Friend…there’s little redemption in this piece. Maybe none.
Nothing uplifting either.
But my heart said, “go ahead. Write it down.” And I did…weeping the whole time.
I wept for my grandparents whose shoes I can’t imagine a single step in. I wept for my mom and her siblings who rekindle a faded memory each year. And I wept for the words, which–no matter how I wrote them–felt too heavy to be typed.
Sigh…I weep even now for unanswerable questions…How? Why? But…?
So, forgive me.
I write from my mother’s memory about…about what happened to Jean and Richard.
Sixty-five years ago. Today.
That’s what my mother’s e-mail said.
She’d just talked with her brother, Russ, like she has on this date every year. August 10.
Only they talk to remember. They talk to heal. They talk because even after sixty-five years the loss of a brother–my uncle’s twin–and the loss of a sister–the one for whom I’m named–still aches.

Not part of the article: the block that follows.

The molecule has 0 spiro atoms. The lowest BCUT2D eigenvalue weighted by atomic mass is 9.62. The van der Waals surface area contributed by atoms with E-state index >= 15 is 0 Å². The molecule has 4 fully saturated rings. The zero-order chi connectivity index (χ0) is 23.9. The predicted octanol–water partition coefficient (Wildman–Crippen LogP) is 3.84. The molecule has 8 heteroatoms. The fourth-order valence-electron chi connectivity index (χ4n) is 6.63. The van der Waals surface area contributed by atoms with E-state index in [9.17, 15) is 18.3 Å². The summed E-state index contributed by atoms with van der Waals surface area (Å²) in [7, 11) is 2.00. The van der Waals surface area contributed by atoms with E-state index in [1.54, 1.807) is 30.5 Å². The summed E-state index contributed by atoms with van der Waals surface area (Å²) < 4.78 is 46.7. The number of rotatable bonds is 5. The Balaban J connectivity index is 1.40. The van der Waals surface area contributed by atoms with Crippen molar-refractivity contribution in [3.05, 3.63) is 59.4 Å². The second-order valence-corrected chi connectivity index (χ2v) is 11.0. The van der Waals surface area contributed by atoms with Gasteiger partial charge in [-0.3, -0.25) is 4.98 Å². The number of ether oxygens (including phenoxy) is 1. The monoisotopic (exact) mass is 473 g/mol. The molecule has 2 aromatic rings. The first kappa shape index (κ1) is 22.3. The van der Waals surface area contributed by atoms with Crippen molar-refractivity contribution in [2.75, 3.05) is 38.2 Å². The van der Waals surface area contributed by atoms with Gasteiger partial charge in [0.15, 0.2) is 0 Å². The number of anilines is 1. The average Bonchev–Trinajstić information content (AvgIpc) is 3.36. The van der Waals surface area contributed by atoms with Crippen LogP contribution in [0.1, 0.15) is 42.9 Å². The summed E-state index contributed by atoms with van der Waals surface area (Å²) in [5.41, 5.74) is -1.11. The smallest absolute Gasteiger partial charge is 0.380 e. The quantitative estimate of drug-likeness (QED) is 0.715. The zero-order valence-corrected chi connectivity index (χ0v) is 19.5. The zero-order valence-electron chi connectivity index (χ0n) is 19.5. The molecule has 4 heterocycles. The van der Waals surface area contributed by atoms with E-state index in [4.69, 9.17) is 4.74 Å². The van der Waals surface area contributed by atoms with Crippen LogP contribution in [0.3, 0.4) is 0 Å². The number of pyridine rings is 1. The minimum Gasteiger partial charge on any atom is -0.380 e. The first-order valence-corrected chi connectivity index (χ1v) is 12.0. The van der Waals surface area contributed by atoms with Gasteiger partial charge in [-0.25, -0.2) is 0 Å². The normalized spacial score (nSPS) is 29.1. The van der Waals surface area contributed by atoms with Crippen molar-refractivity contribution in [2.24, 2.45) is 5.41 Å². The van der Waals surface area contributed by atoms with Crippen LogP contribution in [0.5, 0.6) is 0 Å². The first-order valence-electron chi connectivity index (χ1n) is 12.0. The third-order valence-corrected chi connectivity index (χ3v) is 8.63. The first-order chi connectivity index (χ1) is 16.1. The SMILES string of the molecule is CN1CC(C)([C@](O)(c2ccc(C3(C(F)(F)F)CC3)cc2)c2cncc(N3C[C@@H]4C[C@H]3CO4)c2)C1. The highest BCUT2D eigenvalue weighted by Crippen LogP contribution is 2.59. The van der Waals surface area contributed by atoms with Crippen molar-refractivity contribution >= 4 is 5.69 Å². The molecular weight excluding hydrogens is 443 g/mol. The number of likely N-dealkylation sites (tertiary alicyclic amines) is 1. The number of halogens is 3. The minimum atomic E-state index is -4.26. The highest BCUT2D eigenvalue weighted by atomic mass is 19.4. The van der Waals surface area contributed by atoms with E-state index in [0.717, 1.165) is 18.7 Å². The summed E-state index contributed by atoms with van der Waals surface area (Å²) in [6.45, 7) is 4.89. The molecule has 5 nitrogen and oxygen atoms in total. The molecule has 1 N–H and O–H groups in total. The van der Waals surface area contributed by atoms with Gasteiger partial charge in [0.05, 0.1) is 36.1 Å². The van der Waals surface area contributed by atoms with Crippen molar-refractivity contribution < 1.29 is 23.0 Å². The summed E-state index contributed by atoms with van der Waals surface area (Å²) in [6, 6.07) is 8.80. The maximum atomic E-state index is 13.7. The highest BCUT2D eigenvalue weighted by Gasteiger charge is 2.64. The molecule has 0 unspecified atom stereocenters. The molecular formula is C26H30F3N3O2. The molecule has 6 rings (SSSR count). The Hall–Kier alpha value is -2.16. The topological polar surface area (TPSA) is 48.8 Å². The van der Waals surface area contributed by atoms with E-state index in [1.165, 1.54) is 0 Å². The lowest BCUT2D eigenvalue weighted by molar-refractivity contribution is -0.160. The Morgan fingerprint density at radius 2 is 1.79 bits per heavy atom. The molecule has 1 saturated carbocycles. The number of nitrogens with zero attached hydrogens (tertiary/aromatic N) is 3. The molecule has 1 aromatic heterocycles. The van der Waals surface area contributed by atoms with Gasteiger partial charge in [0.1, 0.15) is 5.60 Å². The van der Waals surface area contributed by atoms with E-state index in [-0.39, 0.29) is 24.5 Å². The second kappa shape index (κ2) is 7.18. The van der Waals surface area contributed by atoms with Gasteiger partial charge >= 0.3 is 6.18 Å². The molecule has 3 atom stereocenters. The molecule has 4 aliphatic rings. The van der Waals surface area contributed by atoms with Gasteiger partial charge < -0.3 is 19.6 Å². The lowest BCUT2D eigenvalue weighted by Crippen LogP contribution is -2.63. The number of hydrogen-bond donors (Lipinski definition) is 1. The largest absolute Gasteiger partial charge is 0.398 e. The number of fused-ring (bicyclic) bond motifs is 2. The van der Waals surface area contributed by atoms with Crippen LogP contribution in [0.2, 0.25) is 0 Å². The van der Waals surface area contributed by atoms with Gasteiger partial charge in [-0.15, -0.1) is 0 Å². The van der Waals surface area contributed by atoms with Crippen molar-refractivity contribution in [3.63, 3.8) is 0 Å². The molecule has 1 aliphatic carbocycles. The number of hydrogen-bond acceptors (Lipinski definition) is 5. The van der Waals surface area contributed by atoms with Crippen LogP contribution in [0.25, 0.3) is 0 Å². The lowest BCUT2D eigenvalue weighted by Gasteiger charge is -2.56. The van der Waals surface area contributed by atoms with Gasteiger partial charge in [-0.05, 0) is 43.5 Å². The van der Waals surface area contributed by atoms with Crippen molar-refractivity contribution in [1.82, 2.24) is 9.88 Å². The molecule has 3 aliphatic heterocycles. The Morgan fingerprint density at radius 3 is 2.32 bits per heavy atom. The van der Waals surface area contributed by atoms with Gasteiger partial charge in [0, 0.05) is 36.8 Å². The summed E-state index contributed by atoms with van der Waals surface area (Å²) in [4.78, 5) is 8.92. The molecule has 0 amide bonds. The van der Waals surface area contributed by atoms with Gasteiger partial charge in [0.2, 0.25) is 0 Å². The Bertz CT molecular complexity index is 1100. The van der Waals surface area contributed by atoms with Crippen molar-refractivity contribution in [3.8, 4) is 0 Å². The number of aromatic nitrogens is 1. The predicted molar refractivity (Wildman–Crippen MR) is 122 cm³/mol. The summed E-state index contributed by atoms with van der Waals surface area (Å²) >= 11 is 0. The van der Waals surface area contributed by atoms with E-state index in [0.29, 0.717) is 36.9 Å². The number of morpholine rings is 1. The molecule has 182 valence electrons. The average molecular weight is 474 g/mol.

I scarcely know the details of the tragedy. Only its summation.
There was trouble in the water. The Columbia River. Jean needed help. A current had swept her under and away.
No one even knew about Richard.
My grandfather was alerted and dove in after Jean.
He even had Jean in his arms. But…
But then Richard surfaced–still holding Jean’s hand.
And my grandfather–now forced to decide whom to save–couldn’t…and lost them both.
In the same few minutes.
They were nine and ten years old, dear Jesus.
…Sixty-five years ago.